"When I would go to Utah we would mostly see them at night and meet them at the apartment and go out to dinner or something like that," he later remembered.
Paul found talking to Mark particularly stimulating. "I never thought of him as a shallow person. His conversations and concerns for people were genuine," he remembered.
"Mark was very liberal in his point of view," Paul says. "I don't know if he was registered as a Democrat or a Republican, but his viewpoints were very liberal. I remember when Mark was down at my mom's house for the fourth of July. We were discussing the gay marriage issue, and Mark was saying how much he was in favor of it. Lori was more conservative, but Mark was very liberal."
Conversations with Mark often turned to trivia. "He was really into those worthless facts-of-knowledge things and loved doing crossword puzzles."
After Paul's divorce in his first marriage, he found solace in his sister, coming back to Salt Lake City and crashing on the sofa late one night at Mark and Lori's apartment.
"That was one of my most special memories with Lori, because I had just gotten divorced and Lori and I had time to really talk about things," he said.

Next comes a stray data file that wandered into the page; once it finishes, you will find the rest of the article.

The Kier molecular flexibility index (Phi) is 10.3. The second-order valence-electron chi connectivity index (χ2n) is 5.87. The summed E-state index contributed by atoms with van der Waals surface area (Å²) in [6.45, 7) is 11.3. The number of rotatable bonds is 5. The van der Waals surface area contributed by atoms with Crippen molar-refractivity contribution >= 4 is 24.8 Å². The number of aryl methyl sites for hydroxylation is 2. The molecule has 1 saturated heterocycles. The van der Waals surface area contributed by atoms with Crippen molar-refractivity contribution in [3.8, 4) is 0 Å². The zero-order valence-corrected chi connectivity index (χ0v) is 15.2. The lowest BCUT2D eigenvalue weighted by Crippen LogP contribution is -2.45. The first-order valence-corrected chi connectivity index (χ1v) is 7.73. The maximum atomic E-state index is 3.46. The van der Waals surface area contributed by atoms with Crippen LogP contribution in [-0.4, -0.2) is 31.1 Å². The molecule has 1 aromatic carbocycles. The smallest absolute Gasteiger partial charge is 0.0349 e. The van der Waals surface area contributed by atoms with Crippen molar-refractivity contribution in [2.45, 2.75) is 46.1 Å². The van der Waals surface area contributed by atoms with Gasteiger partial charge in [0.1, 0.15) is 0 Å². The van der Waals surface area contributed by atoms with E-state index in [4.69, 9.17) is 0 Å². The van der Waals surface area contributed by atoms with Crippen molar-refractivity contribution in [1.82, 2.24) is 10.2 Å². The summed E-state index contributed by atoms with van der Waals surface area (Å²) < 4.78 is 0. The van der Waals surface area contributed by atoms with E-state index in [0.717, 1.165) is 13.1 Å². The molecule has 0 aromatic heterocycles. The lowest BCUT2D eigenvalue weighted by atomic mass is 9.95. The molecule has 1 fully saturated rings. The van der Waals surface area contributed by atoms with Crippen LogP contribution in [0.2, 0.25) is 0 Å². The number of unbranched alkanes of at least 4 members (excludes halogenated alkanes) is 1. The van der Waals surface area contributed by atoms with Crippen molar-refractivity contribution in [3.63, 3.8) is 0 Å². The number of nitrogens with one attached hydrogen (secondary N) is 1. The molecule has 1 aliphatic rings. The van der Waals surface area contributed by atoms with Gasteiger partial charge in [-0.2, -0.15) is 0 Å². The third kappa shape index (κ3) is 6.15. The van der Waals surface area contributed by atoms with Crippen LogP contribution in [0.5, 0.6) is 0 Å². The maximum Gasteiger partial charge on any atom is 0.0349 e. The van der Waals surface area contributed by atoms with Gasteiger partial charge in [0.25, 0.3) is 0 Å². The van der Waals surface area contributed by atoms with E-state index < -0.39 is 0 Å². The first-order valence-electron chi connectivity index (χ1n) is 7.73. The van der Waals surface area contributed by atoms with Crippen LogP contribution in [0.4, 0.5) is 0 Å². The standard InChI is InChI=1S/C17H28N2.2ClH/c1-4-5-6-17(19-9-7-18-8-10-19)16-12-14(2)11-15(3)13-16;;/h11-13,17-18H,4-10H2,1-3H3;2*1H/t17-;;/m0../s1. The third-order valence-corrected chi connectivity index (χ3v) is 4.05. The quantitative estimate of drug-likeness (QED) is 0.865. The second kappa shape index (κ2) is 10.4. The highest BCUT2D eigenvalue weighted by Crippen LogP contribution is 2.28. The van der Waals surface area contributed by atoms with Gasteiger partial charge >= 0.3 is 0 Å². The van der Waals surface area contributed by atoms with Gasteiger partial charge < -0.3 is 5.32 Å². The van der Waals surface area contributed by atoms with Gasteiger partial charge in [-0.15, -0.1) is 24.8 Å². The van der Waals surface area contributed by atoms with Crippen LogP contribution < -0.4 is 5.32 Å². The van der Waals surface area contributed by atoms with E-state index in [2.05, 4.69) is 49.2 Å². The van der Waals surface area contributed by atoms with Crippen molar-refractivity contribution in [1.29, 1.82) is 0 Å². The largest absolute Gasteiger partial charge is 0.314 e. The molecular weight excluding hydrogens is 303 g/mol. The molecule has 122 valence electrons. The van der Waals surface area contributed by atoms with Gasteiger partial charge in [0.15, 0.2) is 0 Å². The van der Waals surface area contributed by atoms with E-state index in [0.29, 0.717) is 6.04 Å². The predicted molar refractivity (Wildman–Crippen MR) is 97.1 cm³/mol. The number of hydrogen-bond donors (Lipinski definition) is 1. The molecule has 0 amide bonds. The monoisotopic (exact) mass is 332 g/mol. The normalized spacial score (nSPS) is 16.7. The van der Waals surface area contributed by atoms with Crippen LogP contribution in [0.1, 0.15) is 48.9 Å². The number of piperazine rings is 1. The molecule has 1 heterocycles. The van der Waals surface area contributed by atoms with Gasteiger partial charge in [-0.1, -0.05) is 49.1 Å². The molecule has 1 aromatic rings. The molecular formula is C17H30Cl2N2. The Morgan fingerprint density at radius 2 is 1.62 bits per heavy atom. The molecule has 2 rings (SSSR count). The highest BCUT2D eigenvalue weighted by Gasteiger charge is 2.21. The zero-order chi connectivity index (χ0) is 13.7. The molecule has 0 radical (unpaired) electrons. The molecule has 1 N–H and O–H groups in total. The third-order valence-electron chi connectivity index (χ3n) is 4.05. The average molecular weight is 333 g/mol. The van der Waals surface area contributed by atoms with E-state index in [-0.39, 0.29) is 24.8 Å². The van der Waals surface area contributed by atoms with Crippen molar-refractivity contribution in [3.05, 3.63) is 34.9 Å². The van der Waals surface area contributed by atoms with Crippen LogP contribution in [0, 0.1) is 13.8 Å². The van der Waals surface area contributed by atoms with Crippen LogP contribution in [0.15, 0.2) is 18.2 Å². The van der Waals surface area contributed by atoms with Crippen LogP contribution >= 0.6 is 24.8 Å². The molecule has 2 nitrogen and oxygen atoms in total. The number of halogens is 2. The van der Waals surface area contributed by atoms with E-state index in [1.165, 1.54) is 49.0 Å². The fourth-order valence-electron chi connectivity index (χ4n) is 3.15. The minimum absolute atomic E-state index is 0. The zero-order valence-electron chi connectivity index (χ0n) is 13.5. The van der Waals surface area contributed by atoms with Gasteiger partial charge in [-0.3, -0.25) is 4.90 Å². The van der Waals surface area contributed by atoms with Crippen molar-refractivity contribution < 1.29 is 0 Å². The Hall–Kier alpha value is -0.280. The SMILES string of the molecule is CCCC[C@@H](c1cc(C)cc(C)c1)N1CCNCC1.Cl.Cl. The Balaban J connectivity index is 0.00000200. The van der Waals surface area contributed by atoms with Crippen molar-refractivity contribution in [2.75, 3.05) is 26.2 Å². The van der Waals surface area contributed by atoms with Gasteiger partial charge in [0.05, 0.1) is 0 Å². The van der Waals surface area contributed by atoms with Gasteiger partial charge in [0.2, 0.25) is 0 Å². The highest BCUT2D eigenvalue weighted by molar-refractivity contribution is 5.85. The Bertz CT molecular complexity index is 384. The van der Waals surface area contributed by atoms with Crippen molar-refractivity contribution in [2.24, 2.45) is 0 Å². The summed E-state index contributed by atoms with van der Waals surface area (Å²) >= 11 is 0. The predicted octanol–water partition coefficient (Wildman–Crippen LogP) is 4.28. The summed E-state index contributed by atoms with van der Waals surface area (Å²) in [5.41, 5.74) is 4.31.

Scattered around the apartment, family photos gave testimony to the closeness of the large Hacking brood, as well as to Lori's smaller but equally close family, at the center of them, Mark and Lori, a happy, well-adjusted young couple exuding confidence.
Their place made a statement: An apartment's furnishings don't need to be expensive to deliver a sense of taste and style. Their two-bedroom apartment had both.
"Lori was good at that type of stuff," her brother Paul remembered.
The couple was busy — busy all the time. When he wasn't in school, Mark was in the outdoors cultivating his lifelong passion for the mountains. Lori was much more an indoor type. Most recently she had taken up the fad of scrapbooking that had swept the nation to the point that franchise stores had sprung up in strip centers from Maine to California.
The small-town girl from Orem loved living in the city at the thick of things near downtown. The apartment sat just down the street from Temple Square itself, the epicenter of Mormon Utah, and a stone's throw from the ornate state capitol building.
Whenever she could, she would catch a movie or play. When the opportunity presented itself, Lori and her mom would go to the Mormon Tabernacle to hear its world-famous choir. That was special to Lori because she knew how much her mother loved music, and how much a part of her life it had become.
And there were always those special nights when she just went out to dinner with her girlfriends. It was a habit begun in high school when she and her chums would buzz into a fast-food joint for a burger or shake. As an adult, it had evolved into evenings sitting at a restaurant with white tablecloths.